“A family in harmony will prosper in everything.”
The inspirational quote is but one slip of paper among a flurry of playbills and posters advertising past performances of the La Cañada High School Choral Department pinned to a bulletin board at the front of choral director Dr. Jeff Brookey’s classroom — but its message is key.
In his 11th year on campus, Brookey has worked to groom an ever-expanding group of choral students into high-level performers who can excel at competitions and maintain a full schedule of classes, practice sessions and performances on and off campus.
This year’s singers consist of some 300 students in grades 7 through 12 singing in six groups — 7/8 men’s and women’s ensembles, 9-12 men’s and women’s ensembles, the concert choir and chamber singers.
“My goal is to first give them the best choral education I can, not just singing individually, but learning how to sing in a group and work well in a group,” he said during a recent concert choir class. “I want them to find enjoyment working in a group because it’s something they can do for the rest of their lives.”
Building harmony among students is hard work, especially given the demographics of this year’s choral students. Brookey estimates he’s seen some 120 seniors graduate in the past two years. In their place are many more freshman and sophomore singers, some of whom are completely new to the program.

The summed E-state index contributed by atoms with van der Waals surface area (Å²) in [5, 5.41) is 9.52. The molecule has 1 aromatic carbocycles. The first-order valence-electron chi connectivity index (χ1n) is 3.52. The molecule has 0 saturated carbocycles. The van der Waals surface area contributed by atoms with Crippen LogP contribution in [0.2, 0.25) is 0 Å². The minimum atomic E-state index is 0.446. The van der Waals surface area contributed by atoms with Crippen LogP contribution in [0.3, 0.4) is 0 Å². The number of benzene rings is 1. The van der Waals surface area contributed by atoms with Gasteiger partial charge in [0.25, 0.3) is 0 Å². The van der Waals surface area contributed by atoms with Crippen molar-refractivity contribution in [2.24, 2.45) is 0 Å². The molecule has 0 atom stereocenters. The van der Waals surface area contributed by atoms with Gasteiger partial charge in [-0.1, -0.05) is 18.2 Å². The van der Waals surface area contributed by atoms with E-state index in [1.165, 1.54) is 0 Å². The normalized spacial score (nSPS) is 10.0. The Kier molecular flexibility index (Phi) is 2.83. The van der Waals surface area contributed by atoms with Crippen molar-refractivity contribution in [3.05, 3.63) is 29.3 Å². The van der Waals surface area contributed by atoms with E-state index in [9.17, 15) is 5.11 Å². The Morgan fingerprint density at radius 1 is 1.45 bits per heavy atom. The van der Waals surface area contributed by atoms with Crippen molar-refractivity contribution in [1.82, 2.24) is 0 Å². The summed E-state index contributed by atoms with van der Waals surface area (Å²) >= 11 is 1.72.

“The majority of the program consists of underclassmen and junior high students. They’re doing great, they’re just young,” said the choir director. “I have 20 new freshmen I know nothing about yet.”
And time is of the essence. Just five weeks into the new school year, the Choral Department’s show season begins Friday with a 7:30 p.m. on-campus Pops concert featuring 25 short performances of popular music selections from students in grades 9 through 12.
Among the evening’s performers are freshmen Esme Salzman and Soren Ryssdal, two students who auditioned for, and won, spots in Brookey’s 80-member concert choir class.
Ryssdal began working with “Dr. Brookey” as a seventh-grader in the 7/8 men’s ensemble, but his musical career goes way back — the 14-year-old has been a member of the Los Angeles Children’s Chorus since the third grade.
“I always knew there was a really good choir department [at LCHS],” he said of the program. “Everyone enjoys it, because we get really close and everyone enjoys singing.”
Salzman, a 14-year-old who began singing at age 6, is also a member of the Children’s Chorus but is new to Brookey’s program.
“Since the school has such a cool choral department, I thought it’d be nice to be a part of it,” she said, admitting the group’s spring trip to France was just icing on the cake.
The absence of a strong senior majority (there are only about 30) may mean a slight dearth of natural role models, but Brookey said the demographic shift presents a new opportunity to rebuild the ranks.
“We lost a lot of great people, but we also have a lot of great people returning and some good new talent,” he said. “It’s refreshing—we’re building for a future.”
“I think all the seniors leaving just led to more younger people joining,” he said. “Everyone’s going to become seniors eventually, so let’s start now.”